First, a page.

Emma baked and decorated some Halloween themed cupcakes today:
It's been several weeks since I last had a go at making bread, apart from our regular saturday night pizza. I decided to try a sourdough ciabatta recipe so I got my sourdough starter out of the fridge on wednesday and started feeding it twice a day to build it up ready to use, alternating white flour and wholemeal flour.
The recipe came from sourdoughhome.com but I reduced the quantities to make just one loaf.
I mixed the dough as soon as I got up this morning then left it to rise during the day. I only had 200g of starter so I ended up using all of it. I stirred flour and water back into the starter tub, and hoped that the small amounts of starter left in the corners of the tub would be enough for it to re-grow.
I added around 100ml of water, 20ml of milk, 10ml of olive oil and half a teaspoon of salt to the starter, then slowly mixed in 200g of bread flour. The dough was very sticky so instead of kneading by hand (which is what I normally do) I used the dough hooks on our food mixer to mix and stretch the dough.
I put the dough in an oiled silicone loaf tin to prove. It was quite a cold day so I ended up leaving it for about 6 hours. I baked it on our pizza stone at gas mark 7 for about 20 minutes. I started it off in the loaf tin then turned it out halfway through and put it back on the stone to continue baking (since the silicone loaf tin insulates the contents a bit so the top cooks while the insides stay a bit raw).
I think this might be the best texture of any of my sourdough breads so far. It rose quite well and had some decent air holes inside. Definitely a recipe to try again.
While Emma was at the Shurdington hamster show, I did my usual thing of going for a drive to nearby places for a bit of a walk and to take some photos. I went to the Great Witcombe roman villa (where I took some more Infra-red photos) and then to Prinknash Abbey where I had a look around the chapel then stopped at the coffee shop for some coffee and rather nice home-made cake.
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Many years ago I experimented with Infra-red photography using black and white film which was made by Konica and was sensitive to the longer wavelengths. The film was relatively insensitive to some visible wavelengths and I worked out that I could use an orange filter to get a decent Infra-red effect where foliage came out bright and the sky was dark. A couple of the photos are shown here.
Last week I decided to have another go but this time using my digital camera so I ordered a set of filters. These block visible light and only let through longer wavelengths. The sensors used in digital cameras are all sensitive to infra-red light but the cameras also include infra-red blocking filters, otherwise normal daytime photos will have a various amounts of IR light potentially bleeding through into the picture.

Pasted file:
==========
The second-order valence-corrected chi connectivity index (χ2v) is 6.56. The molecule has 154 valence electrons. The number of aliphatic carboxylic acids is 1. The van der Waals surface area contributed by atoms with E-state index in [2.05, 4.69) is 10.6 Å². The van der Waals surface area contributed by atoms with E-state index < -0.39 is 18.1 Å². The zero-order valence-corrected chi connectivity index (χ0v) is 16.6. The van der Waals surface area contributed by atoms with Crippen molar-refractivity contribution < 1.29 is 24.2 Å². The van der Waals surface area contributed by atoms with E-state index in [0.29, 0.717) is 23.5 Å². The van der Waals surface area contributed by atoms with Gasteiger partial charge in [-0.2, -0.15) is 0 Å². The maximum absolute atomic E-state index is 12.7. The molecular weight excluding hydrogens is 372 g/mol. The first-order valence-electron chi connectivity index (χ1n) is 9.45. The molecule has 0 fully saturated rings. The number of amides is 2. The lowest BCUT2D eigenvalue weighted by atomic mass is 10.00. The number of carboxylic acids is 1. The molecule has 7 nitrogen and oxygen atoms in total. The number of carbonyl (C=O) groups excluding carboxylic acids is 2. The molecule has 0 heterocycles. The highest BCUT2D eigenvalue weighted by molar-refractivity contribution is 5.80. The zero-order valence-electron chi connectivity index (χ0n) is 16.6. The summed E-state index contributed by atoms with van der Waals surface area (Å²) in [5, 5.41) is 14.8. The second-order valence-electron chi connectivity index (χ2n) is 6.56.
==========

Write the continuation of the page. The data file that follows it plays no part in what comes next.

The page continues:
A bit of research on the web suggested that older cameras work better than newer ones since newer cameras have thicker or more effective filters. My Nikon D40 should work but will require fairly long exposures to compensate for the IR blocking filter.
This morning I took my camera, filters and tripod for a walk. The filters start at 720nm, which is deep red, right at the end of visible light. Looking through this filter, you can just about see bright light sources. The other filters are 760nm, 850nm and 950nm. These block all visible light and only let through progressively longer wavelengths.
Photos taken with the 720nm filter show a moderate IR effect, similar to photos taken with the Konica film I had previously used. Blue skies are darkened, a bit like a normal red filter with standard black and white film, and Foliage appears bright. With the longer wavelength filters, the sky gets darker which increases the contrast between it and any IR reflecting objects in the scene, such as leaves or stone.
I was surprised to find that the autofocus still worked using the 720nm filter. I focused at the start of each test then locked the focus on the lens (by setting the camera to manual focus but leaving the lens in autofocus) so I didn't check whether focus worked with the other filters. The camera's metering worked with all the filters but I had to add an extra stop or two of exposure compensation.
A tripod is essential when using these filters, since the exposure went from 1/200s with no filter, to around 1s with the 720nm filter, up to 15-20s with the 950nm filter. If I only carried one filter around with me, it would be the 760nm. The IR effect is stronger than the 720nm filter but the exposure is only slightly longer, at around 2-4 seconds.
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